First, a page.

Floyd Mayweather Bitcoin. Floyd “Money” Mayweather is without a doubt one the most famous and colorful sports figure alive today. He’s certainly among the most well-known celebrities globally and is known for how he has parlayed his phenomenal boxing career into a massive fortune.
Scammers are using his name in fake celebrity endorsements that promise big Bitcoin profits. They’re banking on Mayweather’s fame, fortune, and recent eccentricity to convince unsuspecting victims that the approval might actually be real. In reality, Floyd Mayweather has no part in any secret Bitcoin scheme, and the articles are simply lying.
Floyd Mayweather Bitcoin Interview – Is Floyd “Money” Mayweather Endorsing an Elaborate Bitcoin Scam?
Floyd Mayweather is widely considered to be one of the finest boxing champions of all time. He has held major championships across five weight classes, from super-featherweight to light-middleweight. His current record stands at 50 wins, 0 losses, with 27 wins by knockout. Bitcoin scammers have begun using his name in fake endorsements to promote their websites.
Mayweather is likely the current target for fake endorsements due to his recent publicity for an exhibition match with YouTuber Logan Paul. However, the outlandishness of this bout seems to imply that Mayweather is ready to take unconventional moves to make a profit, so a Bitcoin scheme wouldn’t be out of the question.
Floyd Mayweather Bitcoin: Recent Exhibition Bout Makes Him Scammers’ Top Target
This isn’t the first time Mayweather has been involved in a fight that many considered a stunt to collect pay-per-view profits. In 2017, he boxed against then UFC Lightweight Champion Conor McGregor. Much like the fight with Paul, this bout was considered by many to be a cash grab.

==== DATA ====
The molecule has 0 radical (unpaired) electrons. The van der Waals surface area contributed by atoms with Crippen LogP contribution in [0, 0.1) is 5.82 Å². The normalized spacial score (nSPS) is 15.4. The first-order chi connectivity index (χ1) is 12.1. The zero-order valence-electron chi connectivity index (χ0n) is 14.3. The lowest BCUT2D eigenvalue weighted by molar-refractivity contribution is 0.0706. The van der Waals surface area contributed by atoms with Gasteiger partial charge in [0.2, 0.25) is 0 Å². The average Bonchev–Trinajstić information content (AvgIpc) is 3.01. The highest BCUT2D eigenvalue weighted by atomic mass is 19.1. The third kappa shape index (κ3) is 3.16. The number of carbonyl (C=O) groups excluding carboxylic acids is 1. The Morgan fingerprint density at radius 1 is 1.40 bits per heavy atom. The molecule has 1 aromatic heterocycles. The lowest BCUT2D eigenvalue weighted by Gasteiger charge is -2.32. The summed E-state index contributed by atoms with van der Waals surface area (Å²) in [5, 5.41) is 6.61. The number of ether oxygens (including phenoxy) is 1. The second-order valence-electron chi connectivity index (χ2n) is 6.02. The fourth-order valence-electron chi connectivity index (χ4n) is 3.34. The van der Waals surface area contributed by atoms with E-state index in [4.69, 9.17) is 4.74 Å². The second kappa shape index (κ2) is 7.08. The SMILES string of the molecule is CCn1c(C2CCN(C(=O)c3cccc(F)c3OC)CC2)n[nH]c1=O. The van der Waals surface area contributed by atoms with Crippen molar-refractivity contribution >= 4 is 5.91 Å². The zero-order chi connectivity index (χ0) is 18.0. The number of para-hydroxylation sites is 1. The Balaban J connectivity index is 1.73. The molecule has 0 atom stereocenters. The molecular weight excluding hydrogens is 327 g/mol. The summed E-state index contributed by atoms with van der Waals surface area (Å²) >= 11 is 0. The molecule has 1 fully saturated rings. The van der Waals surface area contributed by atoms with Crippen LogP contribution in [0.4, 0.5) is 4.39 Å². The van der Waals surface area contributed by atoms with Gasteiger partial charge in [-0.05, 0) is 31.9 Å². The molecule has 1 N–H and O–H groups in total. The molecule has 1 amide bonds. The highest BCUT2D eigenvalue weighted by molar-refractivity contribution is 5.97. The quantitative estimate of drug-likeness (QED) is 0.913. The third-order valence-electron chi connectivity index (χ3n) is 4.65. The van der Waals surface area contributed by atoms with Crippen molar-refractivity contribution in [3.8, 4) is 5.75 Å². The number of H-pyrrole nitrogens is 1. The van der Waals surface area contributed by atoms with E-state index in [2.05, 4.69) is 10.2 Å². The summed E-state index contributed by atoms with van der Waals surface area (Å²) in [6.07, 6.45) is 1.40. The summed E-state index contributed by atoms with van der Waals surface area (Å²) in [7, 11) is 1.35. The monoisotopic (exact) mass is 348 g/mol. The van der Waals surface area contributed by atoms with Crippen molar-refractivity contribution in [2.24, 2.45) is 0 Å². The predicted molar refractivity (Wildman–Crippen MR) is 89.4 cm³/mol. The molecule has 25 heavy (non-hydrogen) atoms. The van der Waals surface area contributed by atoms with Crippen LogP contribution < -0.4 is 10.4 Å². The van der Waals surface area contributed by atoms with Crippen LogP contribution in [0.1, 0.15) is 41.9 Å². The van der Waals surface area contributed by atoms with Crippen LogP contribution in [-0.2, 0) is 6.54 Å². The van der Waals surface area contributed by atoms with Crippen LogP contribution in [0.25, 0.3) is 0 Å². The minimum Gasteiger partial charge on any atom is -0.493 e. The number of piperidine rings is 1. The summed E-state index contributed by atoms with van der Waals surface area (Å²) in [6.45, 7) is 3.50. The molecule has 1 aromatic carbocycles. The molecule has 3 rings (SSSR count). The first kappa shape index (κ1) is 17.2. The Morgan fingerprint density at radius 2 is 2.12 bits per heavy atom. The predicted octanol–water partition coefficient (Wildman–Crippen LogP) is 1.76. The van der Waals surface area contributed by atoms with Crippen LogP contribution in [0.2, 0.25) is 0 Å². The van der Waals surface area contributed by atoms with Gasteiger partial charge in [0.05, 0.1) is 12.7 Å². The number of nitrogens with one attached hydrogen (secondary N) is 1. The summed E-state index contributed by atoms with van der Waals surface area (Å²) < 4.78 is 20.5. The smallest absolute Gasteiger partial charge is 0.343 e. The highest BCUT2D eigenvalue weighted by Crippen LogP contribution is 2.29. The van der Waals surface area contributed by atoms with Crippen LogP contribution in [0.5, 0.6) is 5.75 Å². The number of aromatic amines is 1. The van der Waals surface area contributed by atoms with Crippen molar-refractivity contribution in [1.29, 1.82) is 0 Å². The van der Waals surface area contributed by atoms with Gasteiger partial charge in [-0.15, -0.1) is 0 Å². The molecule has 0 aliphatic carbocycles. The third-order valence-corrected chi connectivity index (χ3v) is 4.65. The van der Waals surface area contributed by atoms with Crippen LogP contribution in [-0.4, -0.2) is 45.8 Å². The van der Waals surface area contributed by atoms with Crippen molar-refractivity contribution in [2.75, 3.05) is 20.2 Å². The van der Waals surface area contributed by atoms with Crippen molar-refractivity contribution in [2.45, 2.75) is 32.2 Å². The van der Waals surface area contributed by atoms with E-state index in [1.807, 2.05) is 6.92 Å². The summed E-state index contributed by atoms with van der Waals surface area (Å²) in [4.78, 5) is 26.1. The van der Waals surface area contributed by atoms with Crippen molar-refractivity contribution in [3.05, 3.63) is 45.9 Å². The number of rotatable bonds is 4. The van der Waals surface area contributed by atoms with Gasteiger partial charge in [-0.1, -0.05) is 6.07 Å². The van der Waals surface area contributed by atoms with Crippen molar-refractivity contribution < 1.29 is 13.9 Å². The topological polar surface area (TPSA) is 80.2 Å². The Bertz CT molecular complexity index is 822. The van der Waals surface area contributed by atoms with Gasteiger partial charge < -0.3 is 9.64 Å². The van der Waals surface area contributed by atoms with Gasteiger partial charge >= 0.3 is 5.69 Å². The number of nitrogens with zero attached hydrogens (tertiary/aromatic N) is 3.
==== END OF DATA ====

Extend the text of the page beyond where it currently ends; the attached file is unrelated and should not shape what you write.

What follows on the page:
His boxing career has turned out to be extremely lucrative, with over $800 million in lifetime earnings. This financial success is another factor that led to him being chosen for the current round of fake articles promoting Bitcoin scams. Recent fake articles exaggerate his winnings as over $1 billion, hoping to appear even more impressive to potential victims.
Before his most recent pay-per-view matches, Mayweather already had one of the most illustrious careers in boxing history. Analysts consider him to be the top defensive boxer ever. He has the best ratio for landed hits since the establishment of modern boxing score tracking systems. Mayweather was declared the Fighter of the Decade by the Boxing Writers Association of America and won their Fighter of the Year award on three separate occasions.
Mayweather began his professional boxing career in 1996 as a super featherweight. He received significant praise from experts from the very start. He competed in the 1996 Olympics, winning the Bronze. Mayweather won the WBC super-featherweight world title within just two years of entering the world of professional boxing.
Scammers Use Supporting Details to Prop Up Bitcoin Lies
Mayweather’s name appears in a fake news article that implies he has invested in a Bitcoin scheme. The report gives readers the details of a fictional appearance by Mayweather on The Late Show with Stephen Colbert. This interview never happened, but the article says that Mayweather divulged his Bitcoin secrets therein.
The fake story includes many details meant to draw in victims, saying that Mayweather pulled out his phone to show the audience how the Bitcoin scheme was making him money in real-time. These specific details are nothing new, appearing in fake news stories about countless other celebrities making money from Bitcoin scams like the ones we usually expose here on ScamCryptoRobots.com.
Floyd Mayweather Bitcoin Scam: Easy Money With Bitcoin Isn’t An Option!
Another false claim from the article is that nobody has heard about this Bitcoin opportunity because big banks cover it up. They further add several testimonials from audience members at the interview who tried out the app themselves and are already making thousands each day. Again, they make these same absurd claims every time they make a new article to promote their scams.
Eventually, the fake Floyd Mayweather Bitcoin article explains a few details about what the Bitcoin scams actually claim to offer. They say they have an automated trading system that makes lightning-fast trades based on flawless computer analysis. All investors have to do is deposit their money and hit go. Automated trading tools are a real thing but these scammers are totally misrepresenting the facts and misleading viewers. The entire thing is a made-up ploy to convince victims that they can make money without taking any risks.